This is One Tree Hill. We were told that the one tree actually was cut down by a deranged person.  It's still a nice area with a large park around it.

 More of the Mitai Village entertainment and sites. It was a fun event.
It was great to meet up with some returned missionaries from the Australia Sydney North Mission.  Here we are in front of the Hamilton New Zealand Temple.

And here we are again inside the visitors center.
 After the temple visit the routine includes a trip to Mamas Donuts.  But they close early on Thursdays, so our missionaries begged for any leftovers, we paid her the money and enjoyed the experience in the parking lot!  Always go with the missionaries - they know their way around!  
 A visit to this international garden was interesting and peaceful.  Wake up Sister Feil, we have miles to go before we sleep!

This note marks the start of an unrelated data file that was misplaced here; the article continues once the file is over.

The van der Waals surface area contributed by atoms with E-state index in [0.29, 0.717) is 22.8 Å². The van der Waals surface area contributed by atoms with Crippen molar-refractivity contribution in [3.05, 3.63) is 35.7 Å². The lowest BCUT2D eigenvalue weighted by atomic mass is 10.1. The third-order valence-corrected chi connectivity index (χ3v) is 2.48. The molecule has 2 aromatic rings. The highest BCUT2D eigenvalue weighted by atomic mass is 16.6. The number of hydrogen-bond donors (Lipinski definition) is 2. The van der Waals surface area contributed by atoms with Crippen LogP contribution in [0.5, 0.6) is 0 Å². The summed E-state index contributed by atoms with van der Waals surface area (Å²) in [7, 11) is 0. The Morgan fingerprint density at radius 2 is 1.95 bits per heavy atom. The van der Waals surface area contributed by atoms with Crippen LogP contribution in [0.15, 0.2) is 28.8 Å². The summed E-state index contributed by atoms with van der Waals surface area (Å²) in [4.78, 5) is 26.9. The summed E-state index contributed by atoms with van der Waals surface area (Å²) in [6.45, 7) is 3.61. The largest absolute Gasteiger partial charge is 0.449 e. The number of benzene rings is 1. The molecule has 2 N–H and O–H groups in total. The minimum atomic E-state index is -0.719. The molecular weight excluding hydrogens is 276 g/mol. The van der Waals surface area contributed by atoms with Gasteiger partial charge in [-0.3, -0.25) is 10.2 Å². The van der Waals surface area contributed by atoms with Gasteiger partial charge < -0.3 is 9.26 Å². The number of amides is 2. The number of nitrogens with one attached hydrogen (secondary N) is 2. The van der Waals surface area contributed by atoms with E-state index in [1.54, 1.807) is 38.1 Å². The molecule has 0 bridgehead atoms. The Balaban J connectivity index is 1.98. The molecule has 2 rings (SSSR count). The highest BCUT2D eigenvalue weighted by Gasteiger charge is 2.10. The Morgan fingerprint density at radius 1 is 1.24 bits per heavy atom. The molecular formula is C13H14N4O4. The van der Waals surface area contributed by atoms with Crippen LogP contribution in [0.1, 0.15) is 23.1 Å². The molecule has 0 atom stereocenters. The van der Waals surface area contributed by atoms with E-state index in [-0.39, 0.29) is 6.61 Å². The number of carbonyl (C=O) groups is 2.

Of course, these permanent sentinels needed some addition of color.  Naomi and Molly provided the bright colors.

More bright colors added to these gate sentinels. The guards with the big tongues hanging out are scary.  Apparently, it is a signature pose for all Maoris.

Trying to blend in with the roses.  It has been a very fun and interesting activity in a "beautiful" country.
Maori names of towns on the way to Auckland and our next flight later in the evening. As we contemplate our final destination, before actually arriving home, we are grateful for our wonderful guides, Naomi Vuataki, Ammon Kiwa and Reuben Katene.  They made our visit to the Hamilton/Auckland area enjoyable. The gospel of Jesus Christ brings many people and cultures together.  As our knowledge expands about God's creations, we are acutely aware that he knows and cares about all lands and people. May each of us follow His example as we approach the Christmas Season. Poroporoaki from Aotearoa (Maori).
Koroua and Kuia Feil